Botnets and YOU

November 21, 2013 at 12:26 am Leave a comment

It’s nearly Thanksgiving, and nothing puts me more in the spirit of giving thanks than the thought of an enormous, globe-spanning distributed network of computers at my beck and call. This is a lie, though; I don’t have a network like that, and if I did, ‘thanks’ is probably not what I would be giving, and the only thing I would anticipate receiving would be a prison sentence. The kind of network I just described is called a ‘botnet’, and yes, they are generally illegal. I am certainly not condoning the creation of a botnet, but I feel it is important to know about them, since they represent one of the most powerful weapons a malicious ‘hacker’ typically has in their arsenal. Also, as a sort of morbid curiosity, it is difficult to deny the ingenuity of their operation.

There are a myriad of ways to create a botnet, but the general idea is pretty simple: the ‘bots’ in the ‘botnet’ are simply computers that have been told to report to and / or receive orders from a central location. Basically just a bunch of computers that are set up with software that allows them all to be controlled by a single computer. This practice in itself is not illegal, but the circumstances that surround the creation and operation of the vast majority of botnets in existence today is where ‘botnet’ receives its negative connotation.

Most botnets are formed by distributing a piece of malicious software; these are the same kinds of worms, viruses and trojan horses that you’ve likely heard about before. These pieces of software can be very devious, installing themselves and running as a disguised process without the victim ever knowing. That’s the point, though — the victim has to remain completely unaware, otherwise they may take action against the malware. With this in mind, in order to remain stealthy, botnet software will often intentionally use fewer resources and exert less control over a victim’s system that it is actually capable.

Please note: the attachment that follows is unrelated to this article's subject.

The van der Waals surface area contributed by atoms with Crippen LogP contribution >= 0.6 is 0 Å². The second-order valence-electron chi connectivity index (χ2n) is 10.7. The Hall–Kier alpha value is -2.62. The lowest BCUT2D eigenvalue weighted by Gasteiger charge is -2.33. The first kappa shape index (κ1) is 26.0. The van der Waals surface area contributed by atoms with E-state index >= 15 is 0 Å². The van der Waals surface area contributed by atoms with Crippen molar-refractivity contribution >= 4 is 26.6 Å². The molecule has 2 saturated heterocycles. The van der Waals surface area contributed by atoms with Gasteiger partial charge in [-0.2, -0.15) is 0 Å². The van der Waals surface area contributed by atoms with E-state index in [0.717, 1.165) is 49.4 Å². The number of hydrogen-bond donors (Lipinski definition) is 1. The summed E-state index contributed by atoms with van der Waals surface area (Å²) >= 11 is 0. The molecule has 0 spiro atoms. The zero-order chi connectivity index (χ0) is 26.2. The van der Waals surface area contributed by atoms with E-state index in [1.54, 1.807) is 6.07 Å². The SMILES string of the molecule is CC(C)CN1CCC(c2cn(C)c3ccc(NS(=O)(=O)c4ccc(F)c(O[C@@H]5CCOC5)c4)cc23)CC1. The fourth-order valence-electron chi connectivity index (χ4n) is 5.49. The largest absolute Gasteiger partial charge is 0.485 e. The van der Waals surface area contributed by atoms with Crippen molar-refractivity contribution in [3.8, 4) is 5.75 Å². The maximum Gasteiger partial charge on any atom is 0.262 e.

Botnets are used for a variety of things, but most typically for spamming phishing emails, running denial-of-service attacks, and collecting personal data from victims.

Due to their extremely distributed nature, it is difficult to determine the source of a botnet, but that doesn’t mean that individual botnets can’t be identified and tracked. In a certain way, botnets can be a source of fascination and awe. Botnets are given names and sometimes even personalities and are typically ranked by either the number of infected hosts or by their level of impact. Another entertaining facet of botnets are their occasional hostile takeovers, wherein a very savvy individual or group of individuals is able to capture a bot’s software and reverse engineer it in order to procure information that would allow them to seize control of the botnet from its original creator. A bit of internal botnet warfare goes on due to the possibility for these sorts of takeovers, with some botnets possessing the ability to remotely ‘self destruct’ itself — not literally blow up, but to wipe itself or the system it was hosted on in order to prevent a reverse-engineering attempt.

There really is a lot to be said about botnets, but I hope that this overview was enough to pique your interest and lead to further investigation. Just be careful, and don’t do anything illegal, of course. Also, have a great Thanksgiving break, you’ve probably earned it.

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